We can easily find works that are regarded as classics in popular music, but albums that are highly regarded by both media practitioners and critics with different tastes and tendencies are relatively rare. The Queen is Dead by The Smiths, a British band that had a huge impact on Britpop and indie rock in the 1980s, is one of the most highly regarded records in all media. So why is The Queen is Dead rated highly by everyone?
The Smiths’ early record is about the modern rock of the Folk Rock bass, which is the beginning of the subsequent Britpop. However, The Queen is Dead, a representative of The Smiths, is a very pop album that deviates from the traditional pattern. Nevertheless, The Queen is Dead ranked second on the British album charts in 1986. Why is it called an indispensable masterpiece in the indie rock family? Is it simply because the record well incorporated the sarcastic and hopeless realities of British society? Of course, it is important to note that it is projected well against the background of the British era. However, we must never miss the paradoxical charm of The Smiths, such as the feelings of ‘anxiety’ and ‘dissatisfaction’ in a beautiful and emotional melody.
First, The Queen is Dead is a song that openly criticizes the Queen, just like the title The Queen is Dead. You can see very luxurious metaphors and satire, such as describing the mark as a ‘dark and dreary country like a boar stuck between arches’ or changing ‘Highness,’ which means ‘Your Majesty,’ to ‘Lowness.’ The Queen is Dead consists of a total of 10 tracks, each of which humorously satirizes or harmonizes the inequalities in a capitalist society on top of romantic and emotional melodies. In particular, ‘Big Mouth Strikes Again’ attracts even a historical figure named Joan of Arc to give out cruel expressions, and ‘The Boy with the Thorn in His Side’ appeals to isolation and uncomfortable psychology in an elegant and sweet voice, which is very impressive. ‘There is A Light That Never Goes Out,’ the highlight of the album, beautifully decorates the second half of the album with a perfect blend of Johnny Marr’s guitar performance and Morrissey’s exaggerated vocals. Specifically, Morrissey’s nasal sound, which sounds lethargic, highlights fear and despair about the future. The combination of Morrissey’s nasal tone and Johnny Marr’s emotional guitar performance, which seems to contain such anxiety, is so excellent that the expression ‘depressive but beautiful’ alone cannot convey its charm. I hope you can listen to the album yourself, and feel the paradoxical attraction of The Smiths.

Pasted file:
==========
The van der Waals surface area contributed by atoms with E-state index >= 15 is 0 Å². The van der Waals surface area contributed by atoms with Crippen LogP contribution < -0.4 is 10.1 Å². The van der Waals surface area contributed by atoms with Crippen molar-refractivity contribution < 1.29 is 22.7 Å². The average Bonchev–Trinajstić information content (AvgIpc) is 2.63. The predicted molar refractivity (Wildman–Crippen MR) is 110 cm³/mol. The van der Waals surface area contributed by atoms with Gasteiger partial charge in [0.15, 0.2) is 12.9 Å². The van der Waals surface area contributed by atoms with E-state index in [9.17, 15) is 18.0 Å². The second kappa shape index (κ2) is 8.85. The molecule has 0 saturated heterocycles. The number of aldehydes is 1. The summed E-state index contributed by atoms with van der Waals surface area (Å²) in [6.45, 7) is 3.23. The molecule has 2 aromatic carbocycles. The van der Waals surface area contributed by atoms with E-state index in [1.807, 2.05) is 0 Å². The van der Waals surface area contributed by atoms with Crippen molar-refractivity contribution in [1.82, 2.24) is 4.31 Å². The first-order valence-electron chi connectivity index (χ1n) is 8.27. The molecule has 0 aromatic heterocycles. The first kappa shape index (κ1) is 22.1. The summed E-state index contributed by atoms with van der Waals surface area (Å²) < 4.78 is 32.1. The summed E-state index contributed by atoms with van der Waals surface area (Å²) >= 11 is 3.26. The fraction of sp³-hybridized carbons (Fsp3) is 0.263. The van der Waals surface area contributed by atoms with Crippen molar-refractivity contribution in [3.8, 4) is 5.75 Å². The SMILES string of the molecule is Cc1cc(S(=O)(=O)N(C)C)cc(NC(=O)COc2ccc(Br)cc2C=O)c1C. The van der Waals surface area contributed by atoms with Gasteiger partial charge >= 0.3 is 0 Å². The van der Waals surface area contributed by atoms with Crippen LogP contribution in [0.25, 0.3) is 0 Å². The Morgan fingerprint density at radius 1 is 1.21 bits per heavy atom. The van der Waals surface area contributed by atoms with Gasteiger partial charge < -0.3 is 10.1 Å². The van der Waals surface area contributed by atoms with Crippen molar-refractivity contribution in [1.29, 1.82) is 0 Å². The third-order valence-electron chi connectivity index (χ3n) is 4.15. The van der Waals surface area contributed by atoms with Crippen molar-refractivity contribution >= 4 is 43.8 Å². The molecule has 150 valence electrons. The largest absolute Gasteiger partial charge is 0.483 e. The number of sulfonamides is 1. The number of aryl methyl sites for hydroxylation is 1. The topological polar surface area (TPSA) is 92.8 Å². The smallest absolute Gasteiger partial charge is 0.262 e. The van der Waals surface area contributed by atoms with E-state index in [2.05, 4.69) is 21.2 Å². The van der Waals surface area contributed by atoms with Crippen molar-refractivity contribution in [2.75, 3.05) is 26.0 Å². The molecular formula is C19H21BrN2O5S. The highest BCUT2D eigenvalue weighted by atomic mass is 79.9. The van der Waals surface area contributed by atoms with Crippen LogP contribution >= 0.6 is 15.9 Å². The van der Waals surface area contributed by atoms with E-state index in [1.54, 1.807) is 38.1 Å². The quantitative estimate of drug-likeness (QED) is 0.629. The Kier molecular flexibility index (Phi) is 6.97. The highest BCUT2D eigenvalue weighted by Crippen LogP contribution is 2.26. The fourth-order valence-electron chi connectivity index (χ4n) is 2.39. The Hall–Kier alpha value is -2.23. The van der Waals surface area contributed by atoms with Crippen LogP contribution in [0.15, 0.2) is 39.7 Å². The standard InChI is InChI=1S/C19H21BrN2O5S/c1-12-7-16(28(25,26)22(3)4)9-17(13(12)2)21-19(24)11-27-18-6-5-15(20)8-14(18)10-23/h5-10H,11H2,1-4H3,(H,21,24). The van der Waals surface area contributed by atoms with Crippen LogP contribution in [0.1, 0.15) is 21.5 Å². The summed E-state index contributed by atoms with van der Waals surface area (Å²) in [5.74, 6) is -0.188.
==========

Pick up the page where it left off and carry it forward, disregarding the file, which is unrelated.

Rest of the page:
*Indie Rock: Alternative rock music found in independent underground music.
Oh Ji-hye [Division of Business Administration,18, Kwangwoon University]